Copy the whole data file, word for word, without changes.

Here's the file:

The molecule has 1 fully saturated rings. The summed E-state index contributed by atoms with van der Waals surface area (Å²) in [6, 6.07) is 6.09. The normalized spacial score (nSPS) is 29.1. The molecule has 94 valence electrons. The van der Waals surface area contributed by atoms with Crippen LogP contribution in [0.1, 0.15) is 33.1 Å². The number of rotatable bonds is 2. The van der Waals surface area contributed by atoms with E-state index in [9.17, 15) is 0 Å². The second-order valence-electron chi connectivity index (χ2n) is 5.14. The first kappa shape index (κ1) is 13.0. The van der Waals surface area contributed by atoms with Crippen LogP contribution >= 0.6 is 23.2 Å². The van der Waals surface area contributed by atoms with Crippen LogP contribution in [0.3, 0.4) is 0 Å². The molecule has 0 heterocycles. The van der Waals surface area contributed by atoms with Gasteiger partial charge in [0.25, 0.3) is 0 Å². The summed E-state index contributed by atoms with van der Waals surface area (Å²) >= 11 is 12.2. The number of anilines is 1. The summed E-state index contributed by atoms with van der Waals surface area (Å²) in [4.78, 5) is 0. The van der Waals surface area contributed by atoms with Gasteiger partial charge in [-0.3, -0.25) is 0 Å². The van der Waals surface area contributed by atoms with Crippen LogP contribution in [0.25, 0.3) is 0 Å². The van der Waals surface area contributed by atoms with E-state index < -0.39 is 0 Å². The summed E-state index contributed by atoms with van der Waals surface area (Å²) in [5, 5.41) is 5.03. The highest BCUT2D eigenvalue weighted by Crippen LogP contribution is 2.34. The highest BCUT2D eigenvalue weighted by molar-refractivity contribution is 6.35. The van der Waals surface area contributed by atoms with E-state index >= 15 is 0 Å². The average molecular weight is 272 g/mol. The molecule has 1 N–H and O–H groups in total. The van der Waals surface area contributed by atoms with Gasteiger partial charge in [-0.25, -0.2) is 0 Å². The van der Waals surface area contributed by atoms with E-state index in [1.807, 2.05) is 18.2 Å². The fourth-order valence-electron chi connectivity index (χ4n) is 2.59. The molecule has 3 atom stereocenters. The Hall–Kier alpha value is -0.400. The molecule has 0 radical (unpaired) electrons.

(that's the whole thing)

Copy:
The molecule has 1 fully saturated rings. The summed E-state index contributed by atoms with van der Waals surface area (Å²) in [6, 6.07) is 6.09. The normalized spacial score (nSPS) is 29.1. The molecule has 94 valence electrons. The van der Waals surface area contributed by atoms with Crippen LogP contribution in [0.1, 0.15) is 33.1 Å². The number of rotatable bonds is 2. The van der Waals surface area contributed by atoms with E-state index in [9.17, 15) is 0 Å². The second-order valence-electron chi connectivity index (χ2n) is 5.14. The first kappa shape index (κ1) is 13.0. The van der Waals surface area contributed by atoms with Crippen LogP contribution >= 0.6 is 23.2 Å². The van der Waals surface area contributed by atoms with Crippen LogP contribution in [0.3, 0.4) is 0 Å². The molecule has 0 heterocycles. The van der Waals surface area contributed by atoms with Gasteiger partial charge in [0.25, 0.3) is 0 Å². The summed E-state index contributed by atoms with van der Waals surface area (Å²) >= 11 is 12.2. The number of anilines is 1. The summed E-state index contributed by atoms with van der Waals surface area (Å²) in [4.78, 5) is 0. The van der Waals surface area contributed by atoms with Gasteiger partial charge in [-0.3, -0.25) is 0 Å². The van der Waals surface area contributed by atoms with Crippen LogP contribution in [0.25, 0.3) is 0 Å². The van der Waals surface area contributed by atoms with E-state index < -0.39 is 0 Å². The summed E-state index contributed by atoms with van der Waals surface area (Å²) in [5, 5.41) is 5.03. The highest BCUT2D eigenvalue weighted by Crippen LogP contribution is 2.34. The highest BCUT2D eigenvalue weighted by molar-refractivity contribution is 6.35. The van der Waals surface area contributed by atoms with E-state index >= 15 is 0 Å². The average molecular weight is 272 g/mol. The molecule has 1 N–H and O–H groups in total. The van der Waals surface area contributed by atoms with Gasteiger partial charge in [-0.25, -0.2) is 0 Å². The van der Waals surface area contributed by atoms with E-state index in [1.807, 2.05) is 18.2 Å². The fourth-order valence-electron chi connectivity index (χ4n) is 2.59. The molecule has 3 atom stereocenters. The Hall–Kier alpha value is -0.400. The molecule has 0 radical (unpaired) electrons.